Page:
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• Droughty growing conditions made it easy to distinguish between the “haves” and the “have-nots” of irrigation during the Central Alabama Crops Tour held in mid-August.
AUSTIN HAGAN, Extension Plant Pathologist, left,
and Tom Ingram, Lee County, Ala cotton grower
Little leaf spot
“Because of weather patterns, we haven’t seen much leaf spot. We have seen some white mold in south Alabama, but there isn’t any tomato spotted wilt virus out there. It has pretty much dropped off the map in Alabama in the last three to four years,” he says.
Normally, cotton producers don’t see many foliar disease problems, but that could be changing, said Hagan during the central Alabama tour.
“Over the last few years, there have been issues with potash-related leaf spot diseases in cotton. There have been fungicide trials to try and manage that issue. Basically, if you bring up the potash level, you generally won’t have a problem with leaf spot,” he says.
However, corynespora leaf spot disease has been a problem in Georgia for the past three or four years, particularly in irrigated, no-till cotton, when cotton follows cotton, he says.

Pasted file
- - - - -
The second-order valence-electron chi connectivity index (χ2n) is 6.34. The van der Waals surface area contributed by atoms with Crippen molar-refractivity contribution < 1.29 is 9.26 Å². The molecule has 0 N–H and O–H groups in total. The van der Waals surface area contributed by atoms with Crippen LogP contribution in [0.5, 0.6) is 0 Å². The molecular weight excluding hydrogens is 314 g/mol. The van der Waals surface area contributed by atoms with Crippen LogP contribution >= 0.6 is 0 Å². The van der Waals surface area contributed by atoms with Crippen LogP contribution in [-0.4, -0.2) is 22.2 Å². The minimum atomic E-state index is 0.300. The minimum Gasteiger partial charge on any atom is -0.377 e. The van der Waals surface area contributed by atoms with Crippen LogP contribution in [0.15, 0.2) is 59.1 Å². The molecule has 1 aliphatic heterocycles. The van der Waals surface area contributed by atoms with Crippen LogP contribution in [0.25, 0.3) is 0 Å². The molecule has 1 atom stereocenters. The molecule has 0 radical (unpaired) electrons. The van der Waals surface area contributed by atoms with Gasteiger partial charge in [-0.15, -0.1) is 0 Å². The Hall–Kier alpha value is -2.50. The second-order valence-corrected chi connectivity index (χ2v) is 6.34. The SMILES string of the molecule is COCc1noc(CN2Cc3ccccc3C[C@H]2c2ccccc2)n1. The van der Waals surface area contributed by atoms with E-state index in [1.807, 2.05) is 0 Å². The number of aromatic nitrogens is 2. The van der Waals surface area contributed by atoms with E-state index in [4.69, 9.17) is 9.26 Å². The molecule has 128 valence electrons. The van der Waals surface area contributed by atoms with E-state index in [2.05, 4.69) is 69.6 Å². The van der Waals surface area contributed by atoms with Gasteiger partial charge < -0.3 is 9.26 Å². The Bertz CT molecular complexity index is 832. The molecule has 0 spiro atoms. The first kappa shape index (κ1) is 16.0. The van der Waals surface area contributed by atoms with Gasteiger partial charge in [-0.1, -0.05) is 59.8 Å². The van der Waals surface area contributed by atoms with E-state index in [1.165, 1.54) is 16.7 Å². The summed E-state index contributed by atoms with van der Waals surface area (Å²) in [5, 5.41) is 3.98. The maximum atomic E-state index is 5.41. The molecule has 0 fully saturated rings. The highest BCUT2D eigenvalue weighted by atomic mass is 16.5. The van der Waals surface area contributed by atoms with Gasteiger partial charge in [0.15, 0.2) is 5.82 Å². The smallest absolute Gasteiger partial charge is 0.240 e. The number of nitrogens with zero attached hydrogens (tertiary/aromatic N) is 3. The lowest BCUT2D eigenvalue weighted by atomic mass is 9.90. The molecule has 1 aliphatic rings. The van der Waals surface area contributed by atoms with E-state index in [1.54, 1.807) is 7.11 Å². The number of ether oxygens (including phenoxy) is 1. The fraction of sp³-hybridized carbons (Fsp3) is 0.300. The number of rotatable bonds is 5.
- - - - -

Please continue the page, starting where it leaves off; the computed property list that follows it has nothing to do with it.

“It’s hard to judge how much yield loss might be occurring. But if leaves fall off where squares or bolls are developing, the boll won’t get any larger. It does appear this disease may be an issue.
“We have received samples with moderate to high levels of leaf spot. It has particularly been an issue in Baldwin and Mobile counties, where in isolated fields we’ve already seen 25- percent leaf loss on plants with four or five bolls,” says Hagan.
With dryland cotton, this disease probably won’t be an issue. “One of the problems is that there virtually has been no work done on this disease, other than demonstration plots in southwest Georgia. We’re trying to develop a profile on the disease so we can do some work on it next year,” he says.
Assessing the cotton insect situation in Alabama this year, AU Extension Entomologist Ron Smith says cotton planted from about April 15 to May 15 saw tremendous thrips pressure. It was due mainly to the drying down of wild host plants around the field, along with wheat.
With the loss of Temik still a possibility, he says, early season insect programs will have to be refined.
“As far as plant bugs, nothing happened because dry vegetation around fields couldn’t support a plant bug population,” says Smith.
“But around June 23, we started picking up adult plant bugs in central Alabama. We had a big influx of adult plant bugs in a very short window. I thought we’d see the offspring of those about three weeks later, but it never materialized, and we haven’t seen them since. The heat might have been too much for the immature plant bugs.”